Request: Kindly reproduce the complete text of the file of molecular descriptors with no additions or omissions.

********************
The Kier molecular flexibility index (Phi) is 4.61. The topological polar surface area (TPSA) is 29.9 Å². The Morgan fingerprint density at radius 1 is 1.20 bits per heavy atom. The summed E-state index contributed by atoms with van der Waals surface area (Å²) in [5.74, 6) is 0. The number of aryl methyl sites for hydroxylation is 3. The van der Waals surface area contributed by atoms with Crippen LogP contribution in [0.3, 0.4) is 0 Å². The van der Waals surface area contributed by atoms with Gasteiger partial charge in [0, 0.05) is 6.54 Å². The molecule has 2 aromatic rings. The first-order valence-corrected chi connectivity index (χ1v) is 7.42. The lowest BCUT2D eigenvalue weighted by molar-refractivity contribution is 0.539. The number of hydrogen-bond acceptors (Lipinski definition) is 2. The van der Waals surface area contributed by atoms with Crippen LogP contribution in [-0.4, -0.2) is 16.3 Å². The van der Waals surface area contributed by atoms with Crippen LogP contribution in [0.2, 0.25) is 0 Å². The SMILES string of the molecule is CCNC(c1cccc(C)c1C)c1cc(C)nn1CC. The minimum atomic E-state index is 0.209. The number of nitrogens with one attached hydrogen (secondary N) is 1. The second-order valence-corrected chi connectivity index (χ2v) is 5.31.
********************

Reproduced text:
The Kier molecular flexibility index (Phi) is 4.61. The topological polar surface area (TPSA) is 29.9 Å². The Morgan fingerprint density at radius 1 is 1.20 bits per heavy atom. The summed E-state index contributed by atoms with van der Waals surface area (Å²) in [5.74, 6) is 0. The number of aryl methyl sites for hydroxylation is 3. The van der Waals surface area contributed by atoms with Crippen LogP contribution in [0.3, 0.4) is 0 Å². The van der Waals surface area contributed by atoms with Gasteiger partial charge in [0, 0.05) is 6.54 Å². The molecule has 2 aromatic rings. The first-order valence-corrected chi connectivity index (χ1v) is 7.42. The lowest BCUT2D eigenvalue weighted by molar-refractivity contribution is 0.539. The number of hydrogen-bond acceptors (Lipinski definition) is 2. The van der Waals surface area contributed by atoms with Crippen LogP contribution in [-0.4, -0.2) is 16.3 Å². The van der Waals surface area contributed by atoms with Crippen LogP contribution in [0.2, 0.25) is 0 Å². The SMILES string of the molecule is CCNC(c1cccc(C)c1C)c1cc(C)nn1CC. The minimum atomic E-state index is 0.209. The number of nitrogens with one attached hydrogen (secondary N) is 1. The second-order valence-corrected chi connectivity index (χ2v) is 5.31.